CONTROVERSIAL new powers to licence airguns could have a “devastating affect” as law-abiding people face prosecution under the proposed law change, the head of the Scottish Police Federation warned MSPs.
Anyone who owns an airgun will need a licence under the new measures from ministers, which aim to introduce tighter controls on Scotland’s estimated 500,000 air weapons.
The Air Weapons and Licensing (Scotland) Bill follows the death of two-year-old Andrew Morton, shot in the head with an airgun in Glasgow in 2005. Airguns do not need any form of licence under the existing law.
Under the scheme proposed by justice secretary Kenny MacAskill, people who want to own an airgun would need to demonstrate they had a legitimate reason for doing so.
However, Callum Steele, general secretary, of the Scottish Police Federation, said the proposed legislation could criminalise tens of thousands of airgun owners who have not been involved in the misuse of weapons.
Mr Steele, head of the SPF, which represents Scotland’s police officers, also warned that enforcing the new law would place a “considerable drain” on police time” and have cost implications. He said: “This is not something that can be glibly dismissed as having little impact on the police service. There could be tens of thousands of individuals who may find themselves falling foul of the criminal justice system on this.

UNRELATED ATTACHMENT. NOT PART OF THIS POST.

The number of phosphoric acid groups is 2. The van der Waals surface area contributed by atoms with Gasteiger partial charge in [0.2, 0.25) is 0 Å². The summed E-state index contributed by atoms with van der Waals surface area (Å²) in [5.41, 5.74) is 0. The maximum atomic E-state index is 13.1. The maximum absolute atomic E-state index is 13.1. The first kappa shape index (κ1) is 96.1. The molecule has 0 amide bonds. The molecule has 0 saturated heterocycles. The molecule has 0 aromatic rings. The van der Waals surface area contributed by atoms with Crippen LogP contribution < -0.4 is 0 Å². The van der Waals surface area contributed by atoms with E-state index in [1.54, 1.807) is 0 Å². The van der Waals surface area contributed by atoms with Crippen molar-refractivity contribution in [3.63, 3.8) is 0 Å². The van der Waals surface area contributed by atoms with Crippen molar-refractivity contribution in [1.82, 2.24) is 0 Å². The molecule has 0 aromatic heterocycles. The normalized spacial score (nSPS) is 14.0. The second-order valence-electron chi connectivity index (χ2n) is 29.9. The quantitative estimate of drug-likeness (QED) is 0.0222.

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“A 19-year-old affected by this could try to get a job and it could have quite a devastating affect on their future,” Mr Steele added during a round-table discussion at Holyrood that also included shooting organisations and trade groups. “There’s a human cost and it could have implications for individuals.”
But SNP MSP Kevin Stewart, the local government committee convenor, said: “We already have licensing for shooting, why should air guns be any different?”
David John Penn, of the British Shooting Sports Council, said “a licensing system will not be very likely immediately to flush out those who are criminally inclined”.
He added: “They will just stay quiet, not be licensed. There is plenty of law existing now to effectively prosecute people misusing air weapons. The licensing would not help very much.”
Graham Ellis, chair of the
Scottish Air Rifle and Pistol Association, agreed, telling MSPs: “As far as the criminality goes, there is a raft of legislation that we see actively used day in, day out to prosecute those who would use air weapons criminally.”
“Those who currently use it as a sport, as a pastime or as vermin control would fundamentally not have an issue with this, but what they would have an issue with is the proportionality of it, and the potential criminalisation of what was formerly a perfectly legitimate pastime.”
Dr Colin Shedden, chair of the British Association for Shooting and Conservation, said many people use airguns for informal target shooting in their own gardens, known as “plinking”.
While the legislation does not prohibit plinking, there is currently guidance which suggests shooting in gardens for recreational purposes would not be viewed as a good reason for licensing.
“It concerns us enormously that a significant number of the owners of air weapons right now could be prohibited from getting a licence because they cannot provide good reason – they don’t have access to a large area of ground, or they are not members of clubs,” he said.
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